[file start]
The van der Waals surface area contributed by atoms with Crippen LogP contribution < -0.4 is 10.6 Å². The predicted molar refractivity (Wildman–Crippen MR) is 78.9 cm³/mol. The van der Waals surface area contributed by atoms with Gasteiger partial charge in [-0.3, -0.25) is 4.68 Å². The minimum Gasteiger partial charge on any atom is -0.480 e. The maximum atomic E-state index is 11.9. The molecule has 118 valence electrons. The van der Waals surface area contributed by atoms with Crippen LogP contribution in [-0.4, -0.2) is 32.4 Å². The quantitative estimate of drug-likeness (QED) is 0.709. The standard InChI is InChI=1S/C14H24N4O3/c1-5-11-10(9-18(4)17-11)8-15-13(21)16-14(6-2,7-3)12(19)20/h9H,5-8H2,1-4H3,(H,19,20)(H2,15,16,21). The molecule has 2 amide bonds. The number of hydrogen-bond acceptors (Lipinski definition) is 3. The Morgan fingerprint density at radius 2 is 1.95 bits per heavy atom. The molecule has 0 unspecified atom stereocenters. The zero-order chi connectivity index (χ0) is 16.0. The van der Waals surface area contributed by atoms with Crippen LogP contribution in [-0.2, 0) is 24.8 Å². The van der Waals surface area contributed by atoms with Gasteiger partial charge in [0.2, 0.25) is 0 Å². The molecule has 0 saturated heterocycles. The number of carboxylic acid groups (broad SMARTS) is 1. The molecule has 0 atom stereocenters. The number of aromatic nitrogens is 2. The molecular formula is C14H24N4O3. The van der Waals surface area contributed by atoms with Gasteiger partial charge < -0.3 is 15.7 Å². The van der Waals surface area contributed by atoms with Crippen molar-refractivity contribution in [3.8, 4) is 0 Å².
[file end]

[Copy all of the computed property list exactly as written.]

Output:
The van der Waals surface area contributed by atoms with Crippen LogP contribution < -0.4 is 10.6 Å². The predicted molar refractivity (Wildman–Crippen MR) is 78.9 cm³/mol. The van der Waals surface area contributed by atoms with Gasteiger partial charge in [-0.3, -0.25) is 4.68 Å². The minimum Gasteiger partial charge on any atom is -0.480 e. The maximum atomic E-state index is 11.9. The molecule has 118 valence electrons. The van der Waals surface area contributed by atoms with Crippen LogP contribution in [-0.4, -0.2) is 32.4 Å². The quantitative estimate of drug-likeness (QED) is 0.709. The standard InChI is InChI=1S/C14H24N4O3/c1-5-11-10(9-18(4)17-11)8-15-13(21)16-14(6-2,7-3)12(19)20/h9H,5-8H2,1-4H3,(H,19,20)(H2,15,16,21). The molecule has 2 amide bonds. The number of hydrogen-bond acceptors (Lipinski definition) is 3. The Morgan fingerprint density at radius 2 is 1.95 bits per heavy atom. The molecule has 0 unspecified atom stereocenters. The zero-order chi connectivity index (χ0) is 16.0. The van der Waals surface area contributed by atoms with Crippen LogP contribution in [-0.2, 0) is 24.8 Å². The van der Waals surface area contributed by atoms with Gasteiger partial charge in [0.2, 0.25) is 0 Å². The molecule has 0 saturated heterocycles. The number of carboxylic acid groups (broad SMARTS) is 1. The molecule has 0 atom stereocenters. The number of aromatic nitrogens is 2. The molecular formula is C14H24N4O3. The van der Waals surface area contributed by atoms with Gasteiger partial charge < -0.3 is 15.7 Å². The van der Waals surface area contributed by atoms with Crippen molar-refractivity contribution in [3.8, 4) is 0 Å².